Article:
Intermediate precision- Intermediate precision expresses within-laboratory variations in results: different days, different analysts, different equipment, etc. This is to examine the effects of random events on the precision of an analytical method. Intermediate Precision therefore gives a first indication already of the future transferability of an analytical method.
Reproducibility- Reproducibility is the closeness of the agreement between the results of measurements of the same measure and carried out under changing conditions of measurements (e.g. operator, system, columns, etc.) or the ability of a test or experiment to be accurately reproduced, or replicated, by someone else working independently. Reproducibility is usually expresses as the precision between collaborative laboratories.
Range- The range of an analytical procedure is the interval between the upper and lower concentration (amounts) of analyte in the sample for which it has been demonstrated that the analytical procedure has a suitable level of precision, accuracy and linearity. Typical values for drug substance & drug product assay (80 to 120% of test concentration), for content uniformity assay (70 to 130% of test concentration) and for dissolution test methods (+/- 20% over entire specification range) are determined.
Detection Limit (DL)- The detection limit of an individual analytical procedure is the lowest amount of analyte in a sample which can be detected but not necessarily quantitated as an exact value. Numerous methods are available to determine the DL.
Quantitation Limit (QL)- The quantitation limit of an individual analytical procedure is the lowest amount of analyte in a sample which can be quantitatively determined with suitable precision and accuracy. The quantitation limit is a parameter of quantitative assays for low levels of compounds in sample matrices, and is used particularly for the determination of impurities and/or degradation products.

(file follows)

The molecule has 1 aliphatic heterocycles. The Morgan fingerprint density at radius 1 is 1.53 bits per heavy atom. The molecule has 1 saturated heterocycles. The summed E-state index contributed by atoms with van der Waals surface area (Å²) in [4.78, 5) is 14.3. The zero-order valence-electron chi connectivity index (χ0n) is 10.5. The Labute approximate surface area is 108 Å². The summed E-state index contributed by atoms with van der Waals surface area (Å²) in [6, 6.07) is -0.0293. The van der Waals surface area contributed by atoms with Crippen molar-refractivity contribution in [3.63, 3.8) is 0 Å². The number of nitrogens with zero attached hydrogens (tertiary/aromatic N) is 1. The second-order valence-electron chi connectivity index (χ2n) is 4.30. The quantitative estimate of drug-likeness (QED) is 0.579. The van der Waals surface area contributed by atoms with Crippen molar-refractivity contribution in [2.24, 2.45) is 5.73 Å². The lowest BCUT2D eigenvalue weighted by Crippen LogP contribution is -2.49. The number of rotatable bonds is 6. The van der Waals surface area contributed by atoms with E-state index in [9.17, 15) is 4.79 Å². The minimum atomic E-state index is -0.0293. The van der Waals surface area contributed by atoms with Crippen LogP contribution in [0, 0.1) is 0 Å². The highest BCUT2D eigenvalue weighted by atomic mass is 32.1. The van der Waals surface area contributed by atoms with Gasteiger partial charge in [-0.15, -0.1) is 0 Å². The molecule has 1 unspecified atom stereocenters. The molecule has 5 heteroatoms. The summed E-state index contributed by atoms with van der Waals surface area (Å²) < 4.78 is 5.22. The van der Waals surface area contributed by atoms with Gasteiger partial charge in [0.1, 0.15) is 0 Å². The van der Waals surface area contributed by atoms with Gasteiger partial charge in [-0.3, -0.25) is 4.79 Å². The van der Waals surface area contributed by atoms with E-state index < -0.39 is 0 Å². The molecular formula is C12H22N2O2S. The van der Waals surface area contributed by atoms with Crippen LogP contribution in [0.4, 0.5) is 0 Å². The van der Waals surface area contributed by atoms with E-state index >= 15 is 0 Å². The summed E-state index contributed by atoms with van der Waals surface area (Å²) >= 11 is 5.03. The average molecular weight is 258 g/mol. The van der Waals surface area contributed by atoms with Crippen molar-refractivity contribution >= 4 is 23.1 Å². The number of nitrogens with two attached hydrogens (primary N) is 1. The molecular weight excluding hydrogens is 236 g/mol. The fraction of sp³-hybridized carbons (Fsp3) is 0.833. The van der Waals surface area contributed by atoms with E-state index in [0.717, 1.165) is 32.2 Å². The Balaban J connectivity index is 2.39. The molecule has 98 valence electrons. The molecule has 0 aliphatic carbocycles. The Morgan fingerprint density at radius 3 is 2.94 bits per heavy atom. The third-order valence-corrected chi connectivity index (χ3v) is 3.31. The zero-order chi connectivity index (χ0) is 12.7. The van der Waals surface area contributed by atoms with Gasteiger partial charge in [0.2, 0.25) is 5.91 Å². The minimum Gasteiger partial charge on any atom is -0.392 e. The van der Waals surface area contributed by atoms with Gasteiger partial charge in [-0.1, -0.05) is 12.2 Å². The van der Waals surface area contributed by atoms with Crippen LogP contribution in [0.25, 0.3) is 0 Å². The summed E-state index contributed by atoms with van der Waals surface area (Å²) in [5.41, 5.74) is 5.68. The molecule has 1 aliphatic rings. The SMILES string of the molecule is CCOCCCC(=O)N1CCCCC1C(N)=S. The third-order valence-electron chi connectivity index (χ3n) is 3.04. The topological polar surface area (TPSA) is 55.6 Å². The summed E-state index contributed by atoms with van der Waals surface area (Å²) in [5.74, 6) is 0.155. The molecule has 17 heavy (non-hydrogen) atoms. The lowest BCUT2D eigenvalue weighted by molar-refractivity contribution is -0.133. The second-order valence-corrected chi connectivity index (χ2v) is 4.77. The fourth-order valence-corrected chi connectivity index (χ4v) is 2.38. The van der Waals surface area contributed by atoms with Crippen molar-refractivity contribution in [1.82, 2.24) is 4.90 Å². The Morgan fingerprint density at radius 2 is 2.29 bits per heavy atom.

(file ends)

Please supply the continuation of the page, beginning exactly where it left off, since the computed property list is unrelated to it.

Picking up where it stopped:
System suitability- System suitability testing is an integral part of many analytical procedures. The tests are based on the concept that the equipment, electronics, analytical operations and samples to be analyzed constitute an integral system that can be evaluated as such. System suitability test parameters to be established for a particular procedure depend on the type of procedure being validated.
Robustness- The robustness of an analytical procedure is a measure of its capacity to remain unaffected by small, but deliberate variations in method parameters and provides an indication of its reliability during normal usage. Some examples are: HPLC (mobile phase composition, different columns, temperature, and flow rate).
Ruggedness- can be defined there as the degree of reproducibility of the test results obtained under a variety of normal test conditions performed in different laboratories with different analysts, different instruments, different reagent lots, etc.).
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